Tuesday 22 October 2013

The Bell Jar - Sylvia Plath


Esther Greenwood is an intelligent, young woman earning herself an internship at a magazine company in New York. There she befriends her co-workers and live a fast paced life. This eventually crumbles and she is forced to return to Massachusetts, her hometown. She is unable to pick herself back up and soon loses her only identity. In trying to find herself, Esther's mind begins to derail.


Plath is an exceptional poet and her writing does not disappoint in The Bell Jar. I was unsure as to how a poet was going to transfer their talent into a longer form of writing but that concern quickly faded. Her writing flowed at a pace that taunted with your emotions.

What made The Bell Jar so amazing was how perfect Plath's explanation for "the bell jar" is.  It's a feeling that could never have been put into words yet, Plath delivers a story that exemplifies its meaning exceptionally well. It's this feeling that most, if not all, of us experience at some point yet, can never determine what it really is. That is until you read this. There's this dawning moment where I was like, so that's what it is.

The novel is set during the Rosenburg's trial and execution (1950s) yet, Plath mainly focuses on the world that exists inside of her character. In Esther's recounts, it is predominately a reflection of the self. It portrays how consumed humans are in our own thoughts, not much else is noticed. So that when such a historical mark is made in US history, the character is not concerned about.  Likewise, whilst characters are introduced they never linger.  Readers don't even hear about them again once Esther moves on. Except for Buddy Wilkinson who I suppose triggered such a strong emotional response that became embedded in her. Even then, her thoughts of him was never in a positive light. The characters only sat on the fringes of Esther's world and most became a catalyst or reason for Esther's decisions.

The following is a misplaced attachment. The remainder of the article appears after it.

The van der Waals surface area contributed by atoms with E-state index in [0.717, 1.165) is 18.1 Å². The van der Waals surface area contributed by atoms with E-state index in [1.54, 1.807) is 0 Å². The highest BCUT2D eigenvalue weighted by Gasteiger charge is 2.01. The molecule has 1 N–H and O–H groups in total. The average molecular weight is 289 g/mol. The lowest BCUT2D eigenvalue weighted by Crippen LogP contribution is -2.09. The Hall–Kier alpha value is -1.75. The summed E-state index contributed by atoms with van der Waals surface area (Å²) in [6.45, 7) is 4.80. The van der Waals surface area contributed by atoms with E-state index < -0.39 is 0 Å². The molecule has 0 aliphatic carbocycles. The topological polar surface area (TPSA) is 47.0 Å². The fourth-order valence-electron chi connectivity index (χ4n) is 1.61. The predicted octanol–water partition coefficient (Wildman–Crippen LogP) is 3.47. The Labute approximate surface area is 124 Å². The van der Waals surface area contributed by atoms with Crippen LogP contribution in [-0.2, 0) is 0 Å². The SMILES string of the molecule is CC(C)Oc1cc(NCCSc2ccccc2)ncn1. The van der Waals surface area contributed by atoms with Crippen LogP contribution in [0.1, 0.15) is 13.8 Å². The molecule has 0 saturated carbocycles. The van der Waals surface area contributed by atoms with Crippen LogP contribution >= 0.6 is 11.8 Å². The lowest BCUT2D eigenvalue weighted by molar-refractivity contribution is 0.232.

The entire novel is frighteningly relatable. What starts as normal spirals into chaos, and revelations only lead to break downs. I found Esther a very likeable character despite her damaged mind. She sort of became a mirror that reflected thoughts or emotions that seemingly creep out during moments I least expect. I think that' what I enjoyed the most. Finding a novel that expresses everything you cannot say. There's an instant connection.

The Bell Jar contains a lot more meaning than what my hurried reading has picked up. Its a novel you can barely grasp a hold of unless you constantly churn the thoughts through your mind and revisit it. I plan to, once it's not so fresh in my mind. I know there is much more I could've picked up on but what I have discovered is already satisfying. It leaves you with a lingering nostalgic feeling and somehow rainy days don't seem so bad after all (how poetic). Sometimes there's also moments of "well, that escalated quickly".

Plath has contributed with an exceptional piece to literature and there is no reason to not read The Bell Jar. You won't regret if you do, trust me. It has quickly climbed into my top 10. I would love to spend this entire post discussing it but then I'd spoil it. Just read it, that's all I'm saying. It's an eye opener - definitely life changing.

Rating: 4.5/5

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